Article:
The first piece on the program Monday night, Bill Ryan’s “Blurred,” is scored for “piano and any additional instruments.” Within a framework, the players decide “on their own what pitches and when to perform.” And the overall effect should produce a “haze” of sound.
Sonic Generator devoted Monday’s concert in the Woodruff Arts Center’s Rich Auditorium to “open score” music, where composers write some notes, or not, and it’s up to the performers or the audience or happenstance to determine the outcome, or not.
Is this music? Ryan’s “Blurred,” from 2003, started with pianist Tim Whitehead drip-dropping notes on the keys, soon joined by violinist Helen Hwaya Kim, cellist Brad Ritchie, clarinetist Ted Gurch and flutist Jessica Peek Sherwood adding their own gentle droplets until it sounded like the loveliest rain shower imaginable. Despite the lack of rigorous construction, or precisely because of it, “Blurred” was timeless, or out of time, and magical.
In the early 21st century, we’ve broken from the shackles of structured art and it’s become fashionable to revel in sound-as-music that earlier generations would have dismissed as mere noise. It’s the triumph, or tyranny, of pure abstraction, of pure aesthetics.
Last April, Jason Freeman, a Georgia Tech professor and the administrator of Sonic Generator, had an essay published on The New York Times’ website, where he wrote: “As a composer, I want my audiences to experience creating music. In my work, I blur [there’s that word again!] the traditional divisions between composer, performer and listener, inviting others to make the music along with me. It is not enough for me to share only a polished performance or a mastered audio recording. I want to share the experience of composing music.” Here is the complete score of Freeman’s Piano Etudes:
As a “wiki” composition, the snippets of Freeman’s Piano Etudes were shuffled and reordered by visitors to the composer’s website, earlier this year, and then voted on by nytimes.com readers. Pianist Whitehead played four of the winning arrangements. The first, “Observing Squirrels,” scampered jarringly and lasted just a few seconds. The last, “Trying to Be Hip,” answered the question, What if Steve Reich worked as a cocktail pianist? To mention that the resulting pieces of music are not especially interesting is to miss the point entirely. But still, isn’t a nifty compositional process only as good as the music it creates?
Finnish composer Kaija Saariaho (at left), who somehow combines an austere modernism with ultra-sensuous French Impressionism, was a little ahead of our “wiki” culture with the 1997 release of “Prisma,” a CD-ROM that includes “a unique interactive game of musical creativity” called “Mirrors” — you shuffle her building blocks to create your own music. You can also listen to the composer’s idealized version, and that’s what flutist Sherwood and cellist Ritchie performed first. Then they played their own version of “Mirrors” — assembled by the flutist’s husband, percussionist Tom Sherwood — and the difference was striking. Saariaho’s was vaporous, in wisps of sounds, and the semi-audible syllables whispered across the flute’s mouthpiece gave it a haunting and feminine lightness. It was identifiably Saariaho. Sherwood’s version was gloomier, greyer and held much less listening pleasure.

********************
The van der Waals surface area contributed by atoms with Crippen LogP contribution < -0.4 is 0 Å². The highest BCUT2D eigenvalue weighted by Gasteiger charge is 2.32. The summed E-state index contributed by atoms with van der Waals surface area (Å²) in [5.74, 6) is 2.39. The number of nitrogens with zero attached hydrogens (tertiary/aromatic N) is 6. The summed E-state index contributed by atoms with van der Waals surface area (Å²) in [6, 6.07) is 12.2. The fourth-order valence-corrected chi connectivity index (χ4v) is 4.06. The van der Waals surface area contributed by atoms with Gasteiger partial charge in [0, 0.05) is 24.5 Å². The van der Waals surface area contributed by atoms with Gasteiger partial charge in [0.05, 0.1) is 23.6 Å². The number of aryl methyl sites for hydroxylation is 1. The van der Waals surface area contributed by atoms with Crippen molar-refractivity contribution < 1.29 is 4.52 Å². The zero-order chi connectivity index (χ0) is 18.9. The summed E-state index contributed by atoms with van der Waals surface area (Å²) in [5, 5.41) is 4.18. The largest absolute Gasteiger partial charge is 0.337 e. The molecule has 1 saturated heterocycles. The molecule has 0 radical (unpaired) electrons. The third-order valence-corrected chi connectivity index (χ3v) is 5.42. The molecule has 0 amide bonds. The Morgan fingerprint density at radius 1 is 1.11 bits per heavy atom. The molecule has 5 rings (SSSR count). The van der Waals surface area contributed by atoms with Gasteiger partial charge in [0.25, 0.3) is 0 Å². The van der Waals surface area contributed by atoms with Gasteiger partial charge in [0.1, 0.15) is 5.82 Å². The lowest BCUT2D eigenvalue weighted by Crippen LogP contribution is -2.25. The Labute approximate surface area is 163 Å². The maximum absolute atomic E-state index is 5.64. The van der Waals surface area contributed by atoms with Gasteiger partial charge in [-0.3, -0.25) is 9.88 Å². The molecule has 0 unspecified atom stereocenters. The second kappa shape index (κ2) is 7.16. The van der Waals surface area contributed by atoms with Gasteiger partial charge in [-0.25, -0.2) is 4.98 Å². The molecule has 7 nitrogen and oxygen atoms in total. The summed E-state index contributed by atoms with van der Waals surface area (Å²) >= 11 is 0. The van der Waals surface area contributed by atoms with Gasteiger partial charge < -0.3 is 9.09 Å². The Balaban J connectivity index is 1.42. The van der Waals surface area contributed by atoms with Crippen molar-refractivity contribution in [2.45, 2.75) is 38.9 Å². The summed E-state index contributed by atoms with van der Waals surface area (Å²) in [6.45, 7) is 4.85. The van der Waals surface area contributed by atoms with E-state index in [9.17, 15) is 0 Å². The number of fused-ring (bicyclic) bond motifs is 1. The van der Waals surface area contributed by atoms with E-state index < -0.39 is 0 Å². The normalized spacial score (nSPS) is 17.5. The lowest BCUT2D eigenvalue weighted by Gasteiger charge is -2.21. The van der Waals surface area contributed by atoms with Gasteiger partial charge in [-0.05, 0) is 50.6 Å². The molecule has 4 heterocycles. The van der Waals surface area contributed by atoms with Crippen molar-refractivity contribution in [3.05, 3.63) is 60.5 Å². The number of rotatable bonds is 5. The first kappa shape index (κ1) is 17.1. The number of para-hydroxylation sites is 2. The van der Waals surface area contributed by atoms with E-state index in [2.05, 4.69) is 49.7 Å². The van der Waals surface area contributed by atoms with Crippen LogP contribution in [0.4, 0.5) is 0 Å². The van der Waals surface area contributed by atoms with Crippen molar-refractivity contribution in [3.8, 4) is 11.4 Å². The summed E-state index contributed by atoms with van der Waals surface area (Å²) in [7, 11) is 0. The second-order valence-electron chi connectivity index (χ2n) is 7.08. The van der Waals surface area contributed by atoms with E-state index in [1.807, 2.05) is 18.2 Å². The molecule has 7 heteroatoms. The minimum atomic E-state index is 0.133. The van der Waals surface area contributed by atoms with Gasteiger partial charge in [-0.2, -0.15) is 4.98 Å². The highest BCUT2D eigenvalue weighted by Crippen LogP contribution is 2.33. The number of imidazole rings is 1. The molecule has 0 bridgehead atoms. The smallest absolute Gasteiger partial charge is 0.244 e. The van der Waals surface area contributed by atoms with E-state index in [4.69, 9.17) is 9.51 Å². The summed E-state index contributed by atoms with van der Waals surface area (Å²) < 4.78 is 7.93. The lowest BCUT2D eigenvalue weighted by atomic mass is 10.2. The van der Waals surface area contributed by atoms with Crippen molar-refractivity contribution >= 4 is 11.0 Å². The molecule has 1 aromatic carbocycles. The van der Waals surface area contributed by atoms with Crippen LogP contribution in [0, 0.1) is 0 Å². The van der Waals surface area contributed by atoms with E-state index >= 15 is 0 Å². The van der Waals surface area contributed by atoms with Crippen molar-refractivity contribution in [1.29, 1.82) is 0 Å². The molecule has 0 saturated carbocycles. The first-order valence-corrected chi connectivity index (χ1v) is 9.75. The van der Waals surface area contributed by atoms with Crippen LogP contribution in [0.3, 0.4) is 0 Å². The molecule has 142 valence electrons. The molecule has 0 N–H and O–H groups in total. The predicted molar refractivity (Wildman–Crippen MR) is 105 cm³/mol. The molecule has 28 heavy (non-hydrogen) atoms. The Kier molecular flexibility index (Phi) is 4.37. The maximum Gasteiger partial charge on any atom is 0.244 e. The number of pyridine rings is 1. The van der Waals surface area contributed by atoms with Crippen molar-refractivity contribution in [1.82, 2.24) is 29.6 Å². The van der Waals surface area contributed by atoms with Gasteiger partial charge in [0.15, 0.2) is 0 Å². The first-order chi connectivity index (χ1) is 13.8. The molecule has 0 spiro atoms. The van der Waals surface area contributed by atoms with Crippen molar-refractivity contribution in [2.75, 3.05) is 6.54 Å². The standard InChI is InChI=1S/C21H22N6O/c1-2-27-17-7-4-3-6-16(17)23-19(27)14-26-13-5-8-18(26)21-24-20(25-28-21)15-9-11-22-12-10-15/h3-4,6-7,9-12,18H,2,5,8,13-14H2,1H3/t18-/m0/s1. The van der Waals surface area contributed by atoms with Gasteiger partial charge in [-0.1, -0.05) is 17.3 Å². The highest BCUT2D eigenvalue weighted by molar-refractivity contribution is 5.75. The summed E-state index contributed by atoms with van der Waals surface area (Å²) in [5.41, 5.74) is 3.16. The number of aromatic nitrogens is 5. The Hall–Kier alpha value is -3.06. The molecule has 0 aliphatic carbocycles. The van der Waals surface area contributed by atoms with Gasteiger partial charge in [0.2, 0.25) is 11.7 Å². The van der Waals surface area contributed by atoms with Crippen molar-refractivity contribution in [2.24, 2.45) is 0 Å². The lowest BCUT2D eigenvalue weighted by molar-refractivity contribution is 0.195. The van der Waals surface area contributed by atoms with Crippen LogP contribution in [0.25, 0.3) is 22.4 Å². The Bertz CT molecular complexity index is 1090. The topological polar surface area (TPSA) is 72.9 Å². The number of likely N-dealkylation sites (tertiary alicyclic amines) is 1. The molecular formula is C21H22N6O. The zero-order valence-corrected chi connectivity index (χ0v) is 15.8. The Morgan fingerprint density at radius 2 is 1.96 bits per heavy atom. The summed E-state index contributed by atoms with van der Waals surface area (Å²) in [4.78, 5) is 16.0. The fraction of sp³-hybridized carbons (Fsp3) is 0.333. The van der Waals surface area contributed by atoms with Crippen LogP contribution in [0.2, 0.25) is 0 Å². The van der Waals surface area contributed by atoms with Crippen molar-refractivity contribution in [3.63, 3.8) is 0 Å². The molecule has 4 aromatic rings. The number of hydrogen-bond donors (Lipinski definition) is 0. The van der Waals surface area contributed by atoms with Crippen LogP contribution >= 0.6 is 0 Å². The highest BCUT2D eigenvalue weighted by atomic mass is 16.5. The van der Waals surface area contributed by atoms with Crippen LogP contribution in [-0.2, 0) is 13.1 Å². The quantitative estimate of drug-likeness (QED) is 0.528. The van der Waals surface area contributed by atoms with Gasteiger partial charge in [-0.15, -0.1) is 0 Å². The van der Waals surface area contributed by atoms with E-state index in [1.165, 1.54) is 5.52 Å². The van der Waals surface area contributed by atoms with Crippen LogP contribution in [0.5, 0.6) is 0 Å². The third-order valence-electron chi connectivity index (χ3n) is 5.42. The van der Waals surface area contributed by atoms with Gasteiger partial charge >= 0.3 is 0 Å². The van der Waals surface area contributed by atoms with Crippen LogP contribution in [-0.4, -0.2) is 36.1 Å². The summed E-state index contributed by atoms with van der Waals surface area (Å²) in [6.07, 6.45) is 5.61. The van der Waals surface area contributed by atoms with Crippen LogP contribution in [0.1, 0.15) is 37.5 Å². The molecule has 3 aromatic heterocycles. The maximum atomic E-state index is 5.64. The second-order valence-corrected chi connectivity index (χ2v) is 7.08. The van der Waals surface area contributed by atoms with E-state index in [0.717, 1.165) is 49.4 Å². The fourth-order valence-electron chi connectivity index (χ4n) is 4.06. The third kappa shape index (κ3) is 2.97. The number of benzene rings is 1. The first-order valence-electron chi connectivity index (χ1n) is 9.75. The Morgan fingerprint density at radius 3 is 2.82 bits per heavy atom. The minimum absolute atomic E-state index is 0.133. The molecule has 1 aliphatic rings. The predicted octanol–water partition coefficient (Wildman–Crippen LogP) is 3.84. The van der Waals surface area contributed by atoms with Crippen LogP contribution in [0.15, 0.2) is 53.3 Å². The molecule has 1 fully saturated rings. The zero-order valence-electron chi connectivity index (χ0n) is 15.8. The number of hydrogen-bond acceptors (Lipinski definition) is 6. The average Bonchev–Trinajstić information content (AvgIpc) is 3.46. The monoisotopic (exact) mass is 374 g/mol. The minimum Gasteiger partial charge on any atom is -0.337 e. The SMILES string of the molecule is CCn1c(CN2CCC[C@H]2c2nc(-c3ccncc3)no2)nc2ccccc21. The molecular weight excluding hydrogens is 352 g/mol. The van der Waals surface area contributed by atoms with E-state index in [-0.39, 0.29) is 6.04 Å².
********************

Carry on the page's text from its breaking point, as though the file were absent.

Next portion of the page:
There were technical glitches. A Georgia Tech student, Akito Van Troyer, earned his master’s degree with “LOLC,” where a group of musicians are seated around the hall, each with a laptop computer. The composition is a work of group improvisation and interactivity: they triggered pre-recorded rhythms and odd sounds, which were layered, looped and transformed, and the musicians communicated via instant messaging on screen (pictured below). The audience watched this for a while … until the screen froze. An endlessly fascinating project — even if, from the listener’s perspective, it was more a display of gadgetry and philosophy than art.
Ditto for David Kim-Boyle’s nine-minute “reTunings,” given its world premiere by cellist Ritchie. After more than 4’33” waiting for the interactive computer software to load, it finally kicked in with a ghostly wash of electronic sound, to which the cellist meekly added solid notes, with some lovely or weird consonances. The cellist got to pick which of the musical “cells” on his screen he wanted to play, and how he wanted to play them. At its best, these shifting cloud patterns might be described as “head” music fit for chemically induced daydreaming.
The final work was a classic of the open score process. Frederic Rzewski’s “Les Moutons de Panurge,” from 1969, is written for “any number of musicians playing melody instruments plus any number of non-musicians playing anything.” Nevertheless, Sonic Generator decided to bar the audience from participating, in clear violation of the composer’s intention.
As instructed, the musicians (here a sextet) played the 65-note melody in a cumulative sequence, adding one note per iteration until they reached the whole melody, then reversing course and subtracting one note at a time. The trick is staying together. “Stay together as long as you can, but if you get lost, stay lost,” instructs the composer, cheerfully. First it was out of phase and slipped away into total cacophony.
As percussionist Sherwood explained, perhaps touching on the nature of open scores and on society writ large, “Les Moutons” addresses our fallible nature and the need for a community to advance, despite individuals going their own way.